Skip to main content


Barnaba: Lino Puglisi
La Gioconda: Enriqueta Tarres
La Cieca: Anna Reynolds
Zuane: Derick Davies
Isepo: Adrian de Peyer
Enzo Grimaldo: Giuseppe Gismondo 
Alvise Badoero: Franco Ventriglia
Laura: Gloria Lane


ConductorGunnar Staern
DirectorPeter Ebert
Set DesignReginald Woolley
Costume DesignReginald Woolley
Wexford Chorus CoachMrs C Hore
Visiting Chorus CoachMyer Fredman
Assistant Chorus CoachNora O'Leary

The Plot

The story takes place in Venice during the 17th century and revolves around the character of Gioconda, a street singer who is in love with Enzo, a nobleman who is also the enemy of her family.
The opera begins with a prologue in which we see the Doge of Venice giving a speech to the people. He announces that a contest will be held to determine the best painting of the city's most famous courtesan, La Gioconda. The winner will receive a prize and the painting will be displayed in public. This sets the stage for the main plot of the opera.
In Act One, we are introduced to Gioconda, who is singing on the streets of Venice. She is in love with Enzo, but their love is forbidden because Enzo is engaged to Laura, the daughter of Alvise, a member of the Inquisition. Gioconda's mother, La Cieca, is blind and is also being persecuted by Alvise. Barnaba, a spy for the Inquisition who is in love with Gioconda, discovers her secret and tries to blackmail her into helping him win Laura's affection.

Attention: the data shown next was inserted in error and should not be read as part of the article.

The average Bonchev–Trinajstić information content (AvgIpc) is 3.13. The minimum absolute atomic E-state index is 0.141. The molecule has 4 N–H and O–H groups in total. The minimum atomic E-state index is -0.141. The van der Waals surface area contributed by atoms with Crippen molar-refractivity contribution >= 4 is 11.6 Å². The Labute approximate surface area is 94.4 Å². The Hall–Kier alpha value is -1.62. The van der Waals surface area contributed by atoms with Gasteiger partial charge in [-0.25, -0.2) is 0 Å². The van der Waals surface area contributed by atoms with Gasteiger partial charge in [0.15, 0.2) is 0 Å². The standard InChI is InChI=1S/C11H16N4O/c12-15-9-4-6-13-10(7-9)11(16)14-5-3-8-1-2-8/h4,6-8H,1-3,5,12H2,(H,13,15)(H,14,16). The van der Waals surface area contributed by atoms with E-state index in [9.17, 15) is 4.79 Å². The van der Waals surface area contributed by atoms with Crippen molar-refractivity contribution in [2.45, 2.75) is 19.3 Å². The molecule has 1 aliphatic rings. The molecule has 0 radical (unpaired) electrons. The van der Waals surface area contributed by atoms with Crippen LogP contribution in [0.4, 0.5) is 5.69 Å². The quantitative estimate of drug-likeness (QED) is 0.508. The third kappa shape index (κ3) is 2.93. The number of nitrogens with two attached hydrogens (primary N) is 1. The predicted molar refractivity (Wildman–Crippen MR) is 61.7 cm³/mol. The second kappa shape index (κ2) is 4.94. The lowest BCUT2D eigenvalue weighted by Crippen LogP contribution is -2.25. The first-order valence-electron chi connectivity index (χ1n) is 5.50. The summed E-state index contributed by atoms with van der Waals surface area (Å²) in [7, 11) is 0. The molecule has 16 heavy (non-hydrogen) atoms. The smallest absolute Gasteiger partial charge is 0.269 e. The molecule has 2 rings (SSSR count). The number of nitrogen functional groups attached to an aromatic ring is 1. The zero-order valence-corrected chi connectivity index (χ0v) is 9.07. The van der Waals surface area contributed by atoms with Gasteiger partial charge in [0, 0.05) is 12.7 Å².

In Act Two, Enzo and Laura meet secretly at night and declare their love for each other. Barnaba discovers their meeting and tells Alvise, who vows to take revenge on his daughter's lover. He decides to hold a ball in honor of La Gioconda and invites Enzo as well. At the ball, Gioconda saves Enzo from being recognized by Alvise by distracting him with a song.
Act Three takes place in Alvise's palace, where he has imprisoned Enzo and Laura. He offers to spare their lives if Laura agrees to marry him, but she refuses. Gioconda arrives and offers to exchange her own life for theirs. She tricks Barnaba into revealing that he had poisoned Laura's drink, and then stabs herself with a knife to prevent Barnaba from carrying out his plan.
In Act Four, Alvise discovers Gioconda's body and realizes that she has saved his daughter and her lover. He orders Barnaba to be arrested for his crimes, and the opera ends with a tragic finale as Enzo and Laura mourn Gioconda's sacrifice.

"La Gioconda" is known for its dramatic intensity and includes several famous arias, such as "Cielo e mar" and "Suicidio!" The music is rich and evocative, capturing the passion and tragedy of the story. The opera is a masterpiece of Italian opera and continues to be performed around the world to this day.

Return to the Archive